With a recent firmware update came the ability to add wireless rear-channel speakers, and while the app offers the same capability it doesn't currently work. For best results we followed the onscreen prompts. Sony supplied a pair of ZR7 as rears but this is probably overkill and you could save $200 by using the ZR5 instead.
It didn't take very long to hear that the Sony HT-NT5 was an exceptional sound system. There are no setup or calibration requirements, but you can adjust the subwoofer's volume directly from the remote.
Starting our listening tests streaming files from Tidal, the HT-NT5's poise and refinement was immediately obvious. That's never a given for sound bars because most are designed to excel with home theater, but the HT-NT5 cruised through rock, jazz and classical music.
We next played the opening track from Philip Glass' "Koyaanisqatsi" soundtrack album, that starts with ultra-deep bass organ passages, and a male chorus chanting "Koyaan-isqatsi" over and over again, and the HT-NT5 never faltered or distorted. This track is a revealing test for even full-size 5.1 channel systems. The sub never once lost its composure, and while Radiohead's "A Moon Shaped Pool" was a tad bright with the volume turned up, the HT-NT5 sounded fine at low to moderate volume levels. All in all this svelte bar proved itself to be an above average sounding performer for music.
Its home theater moxie came to the fore as we watched the action scenes in "American Sniper." The heavy-duty street warfare had tremendous impact, dynamics and power; the dialogue was clear; and the soundstage was wide and deep. It was at at this point that we switched over to the similarly-priced Definitive Technology W Studio Micro sound bar/wireless subwoofer system, and they were close. Both were very powerful as we switched back and forth, but the HT-NT5 projected a wider, more spacious soundstage, and dialogue was a little clearer.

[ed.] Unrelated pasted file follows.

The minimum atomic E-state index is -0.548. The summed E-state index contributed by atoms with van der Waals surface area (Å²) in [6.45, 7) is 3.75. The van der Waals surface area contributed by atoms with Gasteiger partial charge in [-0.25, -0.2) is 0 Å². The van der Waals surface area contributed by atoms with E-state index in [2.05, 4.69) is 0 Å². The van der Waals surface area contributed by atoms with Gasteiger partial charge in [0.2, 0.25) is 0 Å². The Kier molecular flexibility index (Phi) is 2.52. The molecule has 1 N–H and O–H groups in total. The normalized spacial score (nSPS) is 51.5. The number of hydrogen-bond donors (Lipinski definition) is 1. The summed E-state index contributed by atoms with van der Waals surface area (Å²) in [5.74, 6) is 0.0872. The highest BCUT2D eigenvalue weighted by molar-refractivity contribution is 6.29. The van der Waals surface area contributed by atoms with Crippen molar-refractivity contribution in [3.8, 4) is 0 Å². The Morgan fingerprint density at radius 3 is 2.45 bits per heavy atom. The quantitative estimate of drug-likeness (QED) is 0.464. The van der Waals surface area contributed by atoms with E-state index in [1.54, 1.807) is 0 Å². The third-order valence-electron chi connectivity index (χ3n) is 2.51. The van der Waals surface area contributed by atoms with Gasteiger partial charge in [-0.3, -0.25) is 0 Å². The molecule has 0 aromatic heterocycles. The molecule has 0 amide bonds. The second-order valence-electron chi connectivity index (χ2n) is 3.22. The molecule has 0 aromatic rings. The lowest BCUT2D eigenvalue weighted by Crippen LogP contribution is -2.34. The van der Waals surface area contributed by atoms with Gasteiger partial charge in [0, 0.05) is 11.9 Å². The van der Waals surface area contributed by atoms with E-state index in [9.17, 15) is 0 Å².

We turned up the heat with Eminem's "Live in New York City" DVD and the HT-NT5's subwoofer fully energized the CNET listening room. The sound bar's upward firing drivers produced a big sound, but only up to a point. We heard some strain when we turned up the volume really loud, at more reasonable listening levels Eminem's music shined. The W Studio Micro's sub kicked harder, and played a bit louder without strain than the HT-NT5. At more moderate volume levels the W Studio Micro never matched the HT-NT5's clarity with Eminem's music.
Returning to streaming music we played the "Hamilton" Broadway album, and while those big Broadway voices sounded awfully nice with both bars, again the HT-NT5 sounded clearer overall.
While adding rears proved to be a painful process, once installed they instantly transformed the freeway chase scene from "Deadpool." The scene had real depth from front to back and greater immersion as a result. One thing to note is that music will also play in surround (with matrixing from the front channels) and so you need to disable the rears with the aforementioned onscreen icon to prevent this.
The Sony HT-NT5 really delivers the goods for a system in the upper midrange price category. Yes, we nitpicked various aspects of its sound, but when you add it all up the HT-NT5 is one of the better sound bars out there.